We’re all different and what works for one person might not work for another so I’d suggest looking for opportunities to try out various strategies and finding your own formula for resilience building. And remember that just as you don’t build a bicep with one gym visit, cultivating resilience should be an ongoing process.READ MORE
Do you consider yourself to be a perfectionist?
Many people do, and in fact most consider it to be an admirable quality. Striving for excellence and holding yourself to high standards can be a good thing. Being orderly, organised and neat as well as paying attention to details – these are all positive qualities and are considered to be what we psychologists call ‘adaptive’. In other words, they serve a useful purpose!
For some people though, those high standards and fixation with details can be a symptom of an unhealthy kind of perfectionism. Maladaptive perfectionism is driven by a deep feeling that nothing you ever do will be good enough. It’s usually accompanied by relentless self-criticism and can result in not putting any work out into the world because of the crippling fear of judgement, rejection or failure.
Unhealthy perfectionism can lead to anxiety and depression due to the constant trying and failing to meet your own unrealistic expectations. Perfectionism can show up in any area of your life – at work, in your creative efforts, your body shape, home or your relationships.
The antidote to perfectionism is to wholeheartedly embrace the concept of ‘good enough’. And in order to be comfortable putting out good enough work, you first have to start with the sure knowledge that YOU are good enough; with all your flaws and imperfections. You have to know with certainty that even if you screw something up, it doesn’t mean YOU are a screw-up.
Until you are able to know this for sure, you’re at risk of being stuck in the painful grip of ‘never good enough’ and that’s a horribly confined space in which to live. What’s more, the world may never know the beauty and value you have to offer if your unrelenting standards prevent you from sharing it with others. If this sounds like you, I offer the following tips to help you overcome perfectionism:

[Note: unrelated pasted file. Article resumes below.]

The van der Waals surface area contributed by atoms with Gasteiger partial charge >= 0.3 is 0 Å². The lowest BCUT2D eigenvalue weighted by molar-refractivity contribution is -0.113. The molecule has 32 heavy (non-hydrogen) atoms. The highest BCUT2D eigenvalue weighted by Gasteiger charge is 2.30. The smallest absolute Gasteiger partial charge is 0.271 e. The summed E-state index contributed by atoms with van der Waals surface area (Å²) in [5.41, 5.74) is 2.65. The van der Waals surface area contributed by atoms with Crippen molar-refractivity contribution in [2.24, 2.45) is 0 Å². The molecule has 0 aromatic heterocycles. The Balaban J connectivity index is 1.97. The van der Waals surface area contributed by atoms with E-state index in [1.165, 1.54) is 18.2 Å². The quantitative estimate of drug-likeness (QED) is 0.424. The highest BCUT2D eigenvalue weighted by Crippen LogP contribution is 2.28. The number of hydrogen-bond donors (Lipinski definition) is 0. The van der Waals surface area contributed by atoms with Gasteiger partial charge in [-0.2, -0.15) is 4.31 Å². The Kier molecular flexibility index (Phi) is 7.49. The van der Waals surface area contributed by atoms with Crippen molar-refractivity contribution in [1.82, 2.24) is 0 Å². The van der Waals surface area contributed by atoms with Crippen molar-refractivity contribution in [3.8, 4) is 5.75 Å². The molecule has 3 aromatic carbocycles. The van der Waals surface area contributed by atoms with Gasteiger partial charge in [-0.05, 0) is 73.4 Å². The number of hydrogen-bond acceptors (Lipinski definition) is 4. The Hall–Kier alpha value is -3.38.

Focus on what you do well
Perfectionists are always on the lookout for flaws or mistakes. Because of this negative bias, they minimise, dismiss or completely fail to notice all the things they are doing really well while they instead focus on every tiny thing that is not perfect. Take time each day to deliberately notice your positive achievements and successes. Begin to pay attention also to the examples of imperfection that are all around you that you still love and appreciate.
Remember that done is better than perfect.
As the saying goes, ‘Aim for progress, not perfection’. Press publish on that blog post. Submit the assignment. Go to bed even if the dishes aren’t done. The only people who will judge you for not being ‘perfect’ are other perfectionists projecting their own fears onto you, and while your ‘good enough’ work is making a difference in the world, their ‘not quite ready yet’ is helping no-one.
Share your struggles
Being afraid to talk about mistakes or expose your vulnerability is common if you have a false belief that perfection is the only option. Talking about your personal struggles, whether privately or publicly, allows people to connect with the real you (not the fake, ‘polished’ you), and gives you valuable real-time feedback that you are appreciated and accepted just as you are.READ MORE
Let’s talk for a minute about values. You might have heard the term bandied around by coaches, in self-help books, or even at work. But still a lot of people either aren’t fully clear on what ‘values’ really are, or can’t clearly articulate their own highest values. Knowing your values and living in alignment with them is critical to a life that is happy, meaningful and fulfilling so it’s worth you spending some time on this.
So… what are values?
Simply put, your values are what you consider to be most important – in life, at work, or in relationships. Some examples of one’s core values might be wealth, freedom, faith, adventure, self-discipline, health, equality or family.
Values aren’t goals as they don’t have an end point. Rather, values guide the direction of your life, inform the decisions you make, and ideally will influence your vision and goals because setting a goal that isn’t aligned with your values isn’t going to get much traction.